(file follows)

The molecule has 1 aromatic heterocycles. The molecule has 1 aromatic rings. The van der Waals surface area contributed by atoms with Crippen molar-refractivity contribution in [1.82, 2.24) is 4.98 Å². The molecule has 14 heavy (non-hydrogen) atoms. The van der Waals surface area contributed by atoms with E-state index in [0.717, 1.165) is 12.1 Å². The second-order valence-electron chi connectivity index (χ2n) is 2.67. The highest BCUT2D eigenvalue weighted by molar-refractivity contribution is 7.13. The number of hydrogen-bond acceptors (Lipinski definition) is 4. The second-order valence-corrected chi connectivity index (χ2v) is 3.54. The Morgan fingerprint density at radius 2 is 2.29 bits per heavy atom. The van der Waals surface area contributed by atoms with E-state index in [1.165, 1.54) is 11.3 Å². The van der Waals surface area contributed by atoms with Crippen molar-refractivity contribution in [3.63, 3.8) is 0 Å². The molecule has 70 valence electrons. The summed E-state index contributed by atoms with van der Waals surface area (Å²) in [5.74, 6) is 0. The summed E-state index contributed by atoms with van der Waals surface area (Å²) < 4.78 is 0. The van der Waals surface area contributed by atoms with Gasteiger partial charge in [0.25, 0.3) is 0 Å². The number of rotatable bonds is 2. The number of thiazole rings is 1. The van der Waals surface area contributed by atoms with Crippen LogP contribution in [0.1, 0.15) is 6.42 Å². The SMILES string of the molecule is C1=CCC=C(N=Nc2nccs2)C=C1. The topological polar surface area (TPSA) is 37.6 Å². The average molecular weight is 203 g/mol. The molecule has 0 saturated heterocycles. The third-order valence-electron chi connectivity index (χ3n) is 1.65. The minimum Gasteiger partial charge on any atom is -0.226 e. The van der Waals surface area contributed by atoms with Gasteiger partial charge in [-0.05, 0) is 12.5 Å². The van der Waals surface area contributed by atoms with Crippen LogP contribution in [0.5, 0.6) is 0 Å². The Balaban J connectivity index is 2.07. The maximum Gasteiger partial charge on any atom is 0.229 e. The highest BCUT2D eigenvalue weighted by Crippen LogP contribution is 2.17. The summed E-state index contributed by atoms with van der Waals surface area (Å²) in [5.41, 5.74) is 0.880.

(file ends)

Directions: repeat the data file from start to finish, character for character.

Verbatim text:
The molecule has 1 aromatic heterocycles. The molecule has 1 aromatic rings. The van der Waals surface area contributed by atoms with Crippen molar-refractivity contribution in [1.82, 2.24) is 4.98 Å². The molecule has 14 heavy (non-hydrogen) atoms. The van der Waals surface area contributed by atoms with E-state index in [0.717, 1.165) is 12.1 Å². The second-order valence-electron chi connectivity index (χ2n) is 2.67. The highest BCUT2D eigenvalue weighted by molar-refractivity contribution is 7.13. The number of hydrogen-bond acceptors (Lipinski definition) is 4. The second-order valence-corrected chi connectivity index (χ2v) is 3.54. The Morgan fingerprint density at radius 2 is 2.29 bits per heavy atom. The van der Waals surface area contributed by atoms with E-state index in [1.165, 1.54) is 11.3 Å². The van der Waals surface area contributed by atoms with Crippen molar-refractivity contribution in [3.63, 3.8) is 0 Å². The molecule has 70 valence electrons. The summed E-state index contributed by atoms with van der Waals surface area (Å²) in [5.74, 6) is 0. The summed E-state index contributed by atoms with van der Waals surface area (Å²) < 4.78 is 0. The van der Waals surface area contributed by atoms with Gasteiger partial charge in [0.25, 0.3) is 0 Å². The number of rotatable bonds is 2. The number of thiazole rings is 1. The van der Waals surface area contributed by atoms with Crippen LogP contribution in [0.1, 0.15) is 6.42 Å². The SMILES string of the molecule is C1=CCC=C(N=Nc2nccs2)C=C1. The topological polar surface area (TPSA) is 37.6 Å². The average molecular weight is 203 g/mol. The molecule has 0 saturated heterocycles. The third-order valence-electron chi connectivity index (χ3n) is 1.65. The minimum Gasteiger partial charge on any atom is -0.226 e. The van der Waals surface area contributed by atoms with Gasteiger partial charge in [-0.05, 0) is 12.5 Å². The van der Waals surface area contributed by atoms with Crippen LogP contribution in [0.5, 0.6) is 0 Å². The Balaban J connectivity index is 2.07. The maximum Gasteiger partial charge on any atom is 0.229 e. The highest BCUT2D eigenvalue weighted by Crippen LogP contribution is 2.17. The summed E-state index contributed by atoms with van der Waals surface area (Å²) in [5.41, 5.74) is 0.880.